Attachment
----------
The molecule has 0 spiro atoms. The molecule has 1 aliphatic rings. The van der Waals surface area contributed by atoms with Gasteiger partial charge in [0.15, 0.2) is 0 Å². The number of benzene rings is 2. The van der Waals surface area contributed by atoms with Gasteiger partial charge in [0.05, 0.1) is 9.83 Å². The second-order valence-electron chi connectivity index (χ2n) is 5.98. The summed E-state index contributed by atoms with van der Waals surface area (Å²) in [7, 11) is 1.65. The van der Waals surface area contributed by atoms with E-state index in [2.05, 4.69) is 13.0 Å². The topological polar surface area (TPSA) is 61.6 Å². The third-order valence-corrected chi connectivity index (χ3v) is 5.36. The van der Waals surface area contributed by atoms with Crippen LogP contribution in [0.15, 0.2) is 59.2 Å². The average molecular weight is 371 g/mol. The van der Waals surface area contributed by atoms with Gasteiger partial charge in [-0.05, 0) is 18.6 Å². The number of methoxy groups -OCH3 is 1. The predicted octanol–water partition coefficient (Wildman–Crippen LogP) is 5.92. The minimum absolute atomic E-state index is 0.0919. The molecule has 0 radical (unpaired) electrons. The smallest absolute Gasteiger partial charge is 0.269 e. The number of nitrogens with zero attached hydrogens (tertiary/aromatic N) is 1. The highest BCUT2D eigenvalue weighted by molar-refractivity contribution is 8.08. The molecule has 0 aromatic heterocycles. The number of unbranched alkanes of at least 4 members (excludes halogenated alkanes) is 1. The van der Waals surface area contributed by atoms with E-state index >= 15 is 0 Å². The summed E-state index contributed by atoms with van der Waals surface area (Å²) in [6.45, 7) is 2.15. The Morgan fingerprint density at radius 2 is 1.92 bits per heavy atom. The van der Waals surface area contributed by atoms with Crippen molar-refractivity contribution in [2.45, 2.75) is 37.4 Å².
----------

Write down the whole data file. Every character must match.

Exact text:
The molecule has 0 spiro atoms. The molecule has 1 aliphatic rings. The van der Waals surface area contributed by atoms with Gasteiger partial charge in [0.15, 0.2) is 0 Å². The number of benzene rings is 2. The van der Waals surface area contributed by atoms with Gasteiger partial charge in [0.05, 0.1) is 9.83 Å². The second-order valence-electron chi connectivity index (χ2n) is 5.98. The summed E-state index contributed by atoms with van der Waals surface area (Å²) in [7, 11) is 1.65. The van der Waals surface area contributed by atoms with E-state index in [2.05, 4.69) is 13.0 Å². The topological polar surface area (TPSA) is 61.6 Å². The third-order valence-corrected chi connectivity index (χ3v) is 5.36. The van der Waals surface area contributed by atoms with Crippen LogP contribution in [0.15, 0.2) is 59.2 Å². The average molecular weight is 371 g/mol. The van der Waals surface area contributed by atoms with Gasteiger partial charge in [-0.05, 0) is 18.6 Å². The number of methoxy groups -OCH3 is 1. The predicted octanol–water partition coefficient (Wildman–Crippen LogP) is 5.92. The minimum absolute atomic E-state index is 0.0919. The molecule has 0 radical (unpaired) electrons. The smallest absolute Gasteiger partial charge is 0.269 e. The number of nitrogens with zero attached hydrogens (tertiary/aromatic N) is 1. The highest BCUT2D eigenvalue weighted by molar-refractivity contribution is 8.08. The molecule has 0 aromatic heterocycles. The number of unbranched alkanes of at least 4 members (excludes halogenated alkanes) is 1. The van der Waals surface area contributed by atoms with E-state index >= 15 is 0 Å². The summed E-state index contributed by atoms with van der Waals surface area (Å²) in [6.45, 7) is 2.15. The Morgan fingerprint density at radius 2 is 1.92 bits per heavy atom. The van der Waals surface area contributed by atoms with Crippen molar-refractivity contribution in [2.45, 2.75) is 37.4 Å².